Royalty-enforcing NFTs a ‘new asset class,’ South Korea buys NFTs with CBDC and more
Royalty enforcing NFTs to be a ‘new asset class:’ Magic Eden CEO
Jack Lu, the CEO of Solana-based nonfungible token (NFT) marketplace Magic Eden, has floated the idea of NFTs designed to enforce royalties.
Lu said in an address at Solana’s Breakpoint 2022 conference on Nov. 5 that these NFTs could “give rise to a new asset class” as the space grapples with the debate around opt-in royalties.
He added that “creators need a sustained revenue model,” and while royalties were one of those models, there is “no way” to enforce them with the “current design,” but added there are “many new innovations that could be made available to them.”
Lu noted that over the past months, Magic Eden had spoken to “dozens, if not 100” NFT creators across differing NFT use cases and that they found their needs “actually are very, very divergent:”
“There is a real opportunity to give rise to a new asset class, and this asset class will have special properties but also have special trade-offs. So it could enforce royalties at a technological high technological level.”
Those “trade-offs” would mean NFT creators would have “some level of control,” Lu explained, but added in the talks Magic Eden had with creators and holders that they were “willing to accept some of these trade-offs” in order to ensure that they could bring their business models to fruition.
According to Lu, Magic Eden is set to launch an asset “next week” that can enforce royalties in partnership with Cardinal, a protocol enabling NFT conditional ownership and the privacy-oriented browser Brave.
South Korea tests buying NFTs with CBDC
The Bank of Korea (BOK) — South Korea’s central bank — has reportedly tested buying NFTs with its central bank digital currency (CBDC), according to a Nov. 7 report from Yonhap News.
The BOK said it had completed a simulation and research project carried out over the past ten months since Aug. 2021, creating a simulated environment for its CBDC using distributed ledger technology (DLT).
The project tested the usual functions needed for a digital currency, including issuing, transacting and remittances using the digital won, while the report also noted that “the process of purchasing NFTs with CBDCs was also implemented.”
It’s reported that this process was done through the simulated environment and a “digital asset system” built using differing DLT platforms with smart contract functionality without going into further detail.
The BOK also tested the possibility of applying zero-knowledge proofs (zk proofs) to strengthen the protection of personal information. Zk proofs protocols can be used for forms of digital identities, with some iterations using NFTs as a digital ID solution, although it’s unknown if the NFTs transacted in the project were related to digital identities.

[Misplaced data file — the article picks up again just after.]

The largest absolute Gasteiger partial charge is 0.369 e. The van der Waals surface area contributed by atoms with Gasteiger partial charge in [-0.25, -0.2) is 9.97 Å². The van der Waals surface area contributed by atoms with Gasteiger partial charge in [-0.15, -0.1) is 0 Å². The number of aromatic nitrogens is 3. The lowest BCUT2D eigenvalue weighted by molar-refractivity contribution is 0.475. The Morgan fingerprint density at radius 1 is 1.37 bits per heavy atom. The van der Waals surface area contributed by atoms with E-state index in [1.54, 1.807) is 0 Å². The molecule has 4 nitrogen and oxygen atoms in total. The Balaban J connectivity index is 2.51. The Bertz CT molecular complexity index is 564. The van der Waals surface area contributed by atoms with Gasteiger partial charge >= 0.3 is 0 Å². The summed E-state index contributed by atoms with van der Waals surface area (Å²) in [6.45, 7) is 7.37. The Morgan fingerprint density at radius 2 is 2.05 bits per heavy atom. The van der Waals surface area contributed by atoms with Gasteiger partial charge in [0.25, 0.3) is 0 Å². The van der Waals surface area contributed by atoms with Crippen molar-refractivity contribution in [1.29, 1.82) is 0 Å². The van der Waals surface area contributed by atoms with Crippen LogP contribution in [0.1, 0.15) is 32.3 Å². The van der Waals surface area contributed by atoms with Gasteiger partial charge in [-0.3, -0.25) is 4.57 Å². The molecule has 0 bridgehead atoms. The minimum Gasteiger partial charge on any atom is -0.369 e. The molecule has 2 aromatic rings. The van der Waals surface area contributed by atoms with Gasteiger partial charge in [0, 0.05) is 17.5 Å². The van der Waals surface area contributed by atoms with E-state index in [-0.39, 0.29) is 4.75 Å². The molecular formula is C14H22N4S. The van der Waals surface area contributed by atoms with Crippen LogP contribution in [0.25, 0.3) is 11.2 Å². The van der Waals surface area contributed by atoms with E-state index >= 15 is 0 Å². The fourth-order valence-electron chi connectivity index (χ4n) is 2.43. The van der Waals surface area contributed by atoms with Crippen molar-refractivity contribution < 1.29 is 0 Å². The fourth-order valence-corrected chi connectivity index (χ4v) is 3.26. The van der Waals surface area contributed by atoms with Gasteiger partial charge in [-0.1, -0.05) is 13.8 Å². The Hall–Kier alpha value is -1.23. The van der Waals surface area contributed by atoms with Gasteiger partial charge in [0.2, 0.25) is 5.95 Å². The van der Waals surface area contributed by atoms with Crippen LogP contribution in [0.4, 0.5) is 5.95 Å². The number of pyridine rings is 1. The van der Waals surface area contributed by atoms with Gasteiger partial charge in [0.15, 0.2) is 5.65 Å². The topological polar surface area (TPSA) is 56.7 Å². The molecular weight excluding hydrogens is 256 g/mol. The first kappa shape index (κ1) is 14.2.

South Korea has stated its plan to allow its citizens access to blockchain-powered digital IDs in 2024 that could be used in finance, healthcare, taxes and transportation.
TinyTap NFTs sell out giving over $100K to teachers
An NFT project by Animoca Brands in conjunction with its subsidiary TinyTap has seen six NFTs featuring a children’s educational course sell at auction for a total of around 138 Ether (ETH) — around $228,000, Animoca said on Nov. 7.
The project was created as a way for educators to create content and receive a share of revenues when their course is purchased and used by learners, according to Animoca.
The six teachers who created the courses were given a 50% cut of the sale of the NFT, generating around $111,000 in ETH, while the teachers will also receive a 10% ongoing share of revenue from their course.
Animoca calls the NFTs Publisher NFTs, with each representing co-publishing rights to a course — which is a bundle of education-based games on a specific subject created by a teacher.
The NFT owner is expected to promote their course and share the revenue and is entitled to keep up to 80% of future revenue generated by their own marketing and publishing of the course.
Trademark filings show Rolex is timing a metaverse play
Rolex isn’t wasting any time gearing up to launch a Web3 play with trademark filings showing the luxury watch brand is ready to tick over into the metaverse.
The United States Patent and Trademark Office (USPTO) filings shared by trademark attorney Mike Kondoudis on Twitter show Rolex is ticking off a list of crypto and NFT-related trademarks to protect its brand across virtual realms.
Luxury watchmaker #ROLEX has filed a trademark application claiming plans for:
⌚️ NFTs + NFT-backed media + NFT marketplaces⌚️ Crypto keys and transactions⌚️ Virtual goods auctions⌚️ Virtual and cryptocurrency exchange + transfer#NFTs #Metaverse #Crypto #Web3 #Perpetual pic.twitter.com/J8C93Qcybj
— Mike Kondoudis (@KondoudisLaw) November 7, 2022
The filings suggest Rolex wants to offer NFTs, crypto wallets, crypto transactions and hints at a potential metaverse as it wishes to provide an “online space for buyers and sellers” and hold “virtual interactive auctions,” although time will tell what type of online space Rolex may build.
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Companies are showing a big appetite for trademark applications as crypto, Web3, and related filings have soared in 2022, reaching 4,708 at the end of October compared to the 3,547 filed in all of 2021.
Related: NFTs still in ‘great demand’ as unique traders rise 18% in Oct: DappRadar
The Chinese city of Wuhan, the epicenter of the COVID-19 breakout, has reportedly axed its NFT plans aimed to boost its economy ruined by the pandemic amid increasing regulatory uncertainty on crypto and Web3 technologies in the country.